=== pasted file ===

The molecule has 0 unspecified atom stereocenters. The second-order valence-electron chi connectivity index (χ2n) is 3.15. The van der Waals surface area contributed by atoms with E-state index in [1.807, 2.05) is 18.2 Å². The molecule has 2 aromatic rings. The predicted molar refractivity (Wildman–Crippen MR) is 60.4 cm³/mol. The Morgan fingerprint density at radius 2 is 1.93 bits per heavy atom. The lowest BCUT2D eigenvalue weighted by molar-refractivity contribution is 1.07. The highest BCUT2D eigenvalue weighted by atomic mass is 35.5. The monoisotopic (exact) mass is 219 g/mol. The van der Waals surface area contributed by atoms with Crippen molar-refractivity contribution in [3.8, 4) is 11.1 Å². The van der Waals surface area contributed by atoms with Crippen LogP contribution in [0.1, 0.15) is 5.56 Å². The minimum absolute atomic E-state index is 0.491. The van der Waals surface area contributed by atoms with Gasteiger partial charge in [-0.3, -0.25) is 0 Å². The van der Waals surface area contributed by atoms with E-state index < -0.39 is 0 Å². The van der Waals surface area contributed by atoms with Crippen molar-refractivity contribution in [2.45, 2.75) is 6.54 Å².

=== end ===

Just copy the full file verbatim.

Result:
The molecule has 0 unspecified atom stereocenters. The second-order valence-electron chi connectivity index (χ2n) is 3.15. The van der Waals surface area contributed by atoms with E-state index in [1.807, 2.05) is 18.2 Å². The molecule has 2 aromatic rings. The predicted molar refractivity (Wildman–Crippen MR) is 60.4 cm³/mol. The Morgan fingerprint density at radius 2 is 1.93 bits per heavy atom. The lowest BCUT2D eigenvalue weighted by molar-refractivity contribution is 1.07. The highest BCUT2D eigenvalue weighted by atomic mass is 35.5. The monoisotopic (exact) mass is 219 g/mol. The van der Waals surface area contributed by atoms with Crippen molar-refractivity contribution in [3.8, 4) is 11.1 Å². The van der Waals surface area contributed by atoms with Crippen LogP contribution in [0.1, 0.15) is 5.56 Å². The minimum absolute atomic E-state index is 0.491. The van der Waals surface area contributed by atoms with Gasteiger partial charge in [-0.3, -0.25) is 0 Å². The van der Waals surface area contributed by atoms with E-state index < -0.39 is 0 Å². The van der Waals surface area contributed by atoms with Crippen molar-refractivity contribution in [2.45, 2.75) is 6.54 Å².